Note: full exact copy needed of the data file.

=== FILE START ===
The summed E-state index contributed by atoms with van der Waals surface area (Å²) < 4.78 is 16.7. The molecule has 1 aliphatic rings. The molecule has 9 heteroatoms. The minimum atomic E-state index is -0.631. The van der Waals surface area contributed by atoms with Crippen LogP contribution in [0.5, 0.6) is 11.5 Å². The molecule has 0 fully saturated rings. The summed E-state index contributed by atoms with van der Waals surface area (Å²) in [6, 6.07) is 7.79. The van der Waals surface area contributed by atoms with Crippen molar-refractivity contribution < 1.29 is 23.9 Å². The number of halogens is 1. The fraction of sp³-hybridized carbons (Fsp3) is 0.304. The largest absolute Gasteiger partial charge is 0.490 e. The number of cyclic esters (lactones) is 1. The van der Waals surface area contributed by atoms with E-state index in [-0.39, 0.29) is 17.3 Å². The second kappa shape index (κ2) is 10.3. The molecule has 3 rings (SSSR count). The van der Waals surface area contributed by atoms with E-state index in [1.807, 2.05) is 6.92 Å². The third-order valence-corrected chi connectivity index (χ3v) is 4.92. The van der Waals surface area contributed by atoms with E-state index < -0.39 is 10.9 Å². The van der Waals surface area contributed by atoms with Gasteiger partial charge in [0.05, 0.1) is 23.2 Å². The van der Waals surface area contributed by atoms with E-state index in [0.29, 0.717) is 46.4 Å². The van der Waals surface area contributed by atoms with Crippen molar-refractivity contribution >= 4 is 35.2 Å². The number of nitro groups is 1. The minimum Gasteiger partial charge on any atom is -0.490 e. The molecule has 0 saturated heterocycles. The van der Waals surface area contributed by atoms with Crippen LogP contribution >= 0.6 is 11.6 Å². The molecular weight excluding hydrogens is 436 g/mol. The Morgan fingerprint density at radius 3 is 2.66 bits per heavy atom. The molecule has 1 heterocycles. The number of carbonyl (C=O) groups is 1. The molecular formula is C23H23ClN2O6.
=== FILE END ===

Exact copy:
The summed E-state index contributed by atoms with van der Waals surface area (Å²) < 4.78 is 16.7. The molecule has 1 aliphatic rings. The molecule has 9 heteroatoms. The minimum atomic E-state index is -0.631. The van der Waals surface area contributed by atoms with Crippen LogP contribution in [0.5, 0.6) is 11.5 Å². The molecule has 0 fully saturated rings. The summed E-state index contributed by atoms with van der Waals surface area (Å²) in [6, 6.07) is 7.79. The van der Waals surface area contributed by atoms with Crippen molar-refractivity contribution < 1.29 is 23.9 Å². The number of halogens is 1. The fraction of sp³-hybridized carbons (Fsp3) is 0.304. The largest absolute Gasteiger partial charge is 0.490 e. The number of cyclic esters (lactones) is 1. The van der Waals surface area contributed by atoms with E-state index in [-0.39, 0.29) is 17.3 Å². The second kappa shape index (κ2) is 10.3. The molecule has 3 rings (SSSR count). The van der Waals surface area contributed by atoms with E-state index in [1.807, 2.05) is 6.92 Å². The third-order valence-corrected chi connectivity index (χ3v) is 4.92. The van der Waals surface area contributed by atoms with E-state index < -0.39 is 10.9 Å². The van der Waals surface area contributed by atoms with Gasteiger partial charge in [0.05, 0.1) is 23.2 Å². The van der Waals surface area contributed by atoms with E-state index in [0.29, 0.717) is 46.4 Å². The van der Waals surface area contributed by atoms with Crippen molar-refractivity contribution >= 4 is 35.2 Å². The number of nitro groups is 1. The minimum Gasteiger partial charge on any atom is -0.490 e. The molecule has 0 saturated heterocycles. The van der Waals surface area contributed by atoms with Crippen LogP contribution >= 0.6 is 11.6 Å². The molecular weight excluding hydrogens is 436 g/mol. The Morgan fingerprint density at radius 3 is 2.66 bits per heavy atom. The molecule has 1 heterocycles. The number of carbonyl (C=O) groups is 1. The molecular formula is C23H23ClN2O6.